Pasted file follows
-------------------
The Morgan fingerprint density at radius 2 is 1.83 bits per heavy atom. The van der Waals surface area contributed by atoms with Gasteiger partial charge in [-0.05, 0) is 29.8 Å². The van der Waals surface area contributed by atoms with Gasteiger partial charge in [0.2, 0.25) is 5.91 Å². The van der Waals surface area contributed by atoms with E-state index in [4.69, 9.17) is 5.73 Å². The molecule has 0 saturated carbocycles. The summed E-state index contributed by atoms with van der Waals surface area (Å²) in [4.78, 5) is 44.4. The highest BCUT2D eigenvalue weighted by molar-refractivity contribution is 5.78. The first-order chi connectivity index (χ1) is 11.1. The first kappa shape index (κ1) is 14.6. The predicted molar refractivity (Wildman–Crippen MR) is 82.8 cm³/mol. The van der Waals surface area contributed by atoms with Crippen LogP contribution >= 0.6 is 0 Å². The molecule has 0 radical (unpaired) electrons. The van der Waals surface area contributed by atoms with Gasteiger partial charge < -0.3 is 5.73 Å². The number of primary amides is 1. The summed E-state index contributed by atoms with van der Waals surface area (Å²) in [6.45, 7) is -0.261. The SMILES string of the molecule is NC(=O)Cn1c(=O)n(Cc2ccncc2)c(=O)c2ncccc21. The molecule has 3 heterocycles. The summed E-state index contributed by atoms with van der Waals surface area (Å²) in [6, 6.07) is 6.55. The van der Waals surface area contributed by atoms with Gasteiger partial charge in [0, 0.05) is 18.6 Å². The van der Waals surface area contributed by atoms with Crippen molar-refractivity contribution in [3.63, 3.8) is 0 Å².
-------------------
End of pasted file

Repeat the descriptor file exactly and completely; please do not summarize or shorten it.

The Morgan fingerprint density at radius 2 is 1.83 bits per heavy atom. The van der Waals surface area contributed by atoms with Gasteiger partial charge in [-0.05, 0) is 29.8 Å². The van der Waals surface area contributed by atoms with Gasteiger partial charge in [0.2, 0.25) is 5.91 Å². The van der Waals surface area contributed by atoms with E-state index in [4.69, 9.17) is 5.73 Å². The molecule has 0 saturated carbocycles. The summed E-state index contributed by atoms with van der Waals surface area (Å²) in [4.78, 5) is 44.4. The highest BCUT2D eigenvalue weighted by molar-refractivity contribution is 5.78. The first-order chi connectivity index (χ1) is 11.1. The first kappa shape index (κ1) is 14.6. The predicted molar refractivity (Wildman–Crippen MR) is 82.8 cm³/mol. The van der Waals surface area contributed by atoms with Crippen LogP contribution >= 0.6 is 0 Å². The molecule has 0 radical (unpaired) electrons. The van der Waals surface area contributed by atoms with Gasteiger partial charge < -0.3 is 5.73 Å². The number of primary amides is 1. The summed E-state index contributed by atoms with van der Waals surface area (Å²) in [6.45, 7) is -0.261. The SMILES string of the molecule is NC(=O)Cn1c(=O)n(Cc2ccncc2)c(=O)c2ncccc21. The molecule has 3 heterocycles. The summed E-state index contributed by atoms with van der Waals surface area (Å²) in [6, 6.07) is 6.55. The van der Waals surface area contributed by atoms with Gasteiger partial charge in [0, 0.05) is 18.6 Å². The van der Waals surface area contributed by atoms with Crippen molar-refractivity contribution in [3.63, 3.8) is 0 Å².